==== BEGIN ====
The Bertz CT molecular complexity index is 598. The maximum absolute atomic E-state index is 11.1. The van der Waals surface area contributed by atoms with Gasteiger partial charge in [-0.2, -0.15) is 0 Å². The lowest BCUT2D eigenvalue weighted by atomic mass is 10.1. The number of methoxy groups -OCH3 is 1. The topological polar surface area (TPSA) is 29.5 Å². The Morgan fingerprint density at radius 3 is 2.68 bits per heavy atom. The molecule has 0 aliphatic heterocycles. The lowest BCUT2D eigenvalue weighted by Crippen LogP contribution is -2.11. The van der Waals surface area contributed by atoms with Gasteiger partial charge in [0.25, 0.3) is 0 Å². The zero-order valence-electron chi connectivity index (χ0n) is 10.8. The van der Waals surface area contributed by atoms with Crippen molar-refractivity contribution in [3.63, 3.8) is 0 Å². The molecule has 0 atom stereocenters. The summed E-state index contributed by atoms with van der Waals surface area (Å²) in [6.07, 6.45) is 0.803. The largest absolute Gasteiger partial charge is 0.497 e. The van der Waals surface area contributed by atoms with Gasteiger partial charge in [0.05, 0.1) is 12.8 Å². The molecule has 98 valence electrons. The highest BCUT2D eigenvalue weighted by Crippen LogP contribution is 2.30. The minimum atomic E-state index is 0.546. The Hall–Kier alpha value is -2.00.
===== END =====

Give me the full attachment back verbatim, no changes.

The Bertz CT molecular complexity index is 598. The maximum absolute atomic E-state index is 11.1. The van der Waals surface area contributed by atoms with Gasteiger partial charge in [-0.2, -0.15) is 0 Å². The lowest BCUT2D eigenvalue weighted by atomic mass is 10.1. The number of methoxy groups -OCH3 is 1. The topological polar surface area (TPSA) is 29.5 Å². The Morgan fingerprint density at radius 3 is 2.68 bits per heavy atom. The molecule has 0 aliphatic heterocycles. The lowest BCUT2D eigenvalue weighted by Crippen LogP contribution is -2.11. The van der Waals surface area contributed by atoms with Gasteiger partial charge in [0.25, 0.3) is 0 Å². The zero-order valence-electron chi connectivity index (χ0n) is 10.8. The van der Waals surface area contributed by atoms with Crippen molar-refractivity contribution in [3.63, 3.8) is 0 Å². The molecule has 0 atom stereocenters. The summed E-state index contributed by atoms with van der Waals surface area (Å²) in [6.07, 6.45) is 0.803. The largest absolute Gasteiger partial charge is 0.497 e. The van der Waals surface area contributed by atoms with Gasteiger partial charge in [0.05, 0.1) is 12.8 Å². The molecule has 98 valence electrons. The highest BCUT2D eigenvalue weighted by Crippen LogP contribution is 2.30. The minimum atomic E-state index is 0.546. The Hall–Kier alpha value is -2.00.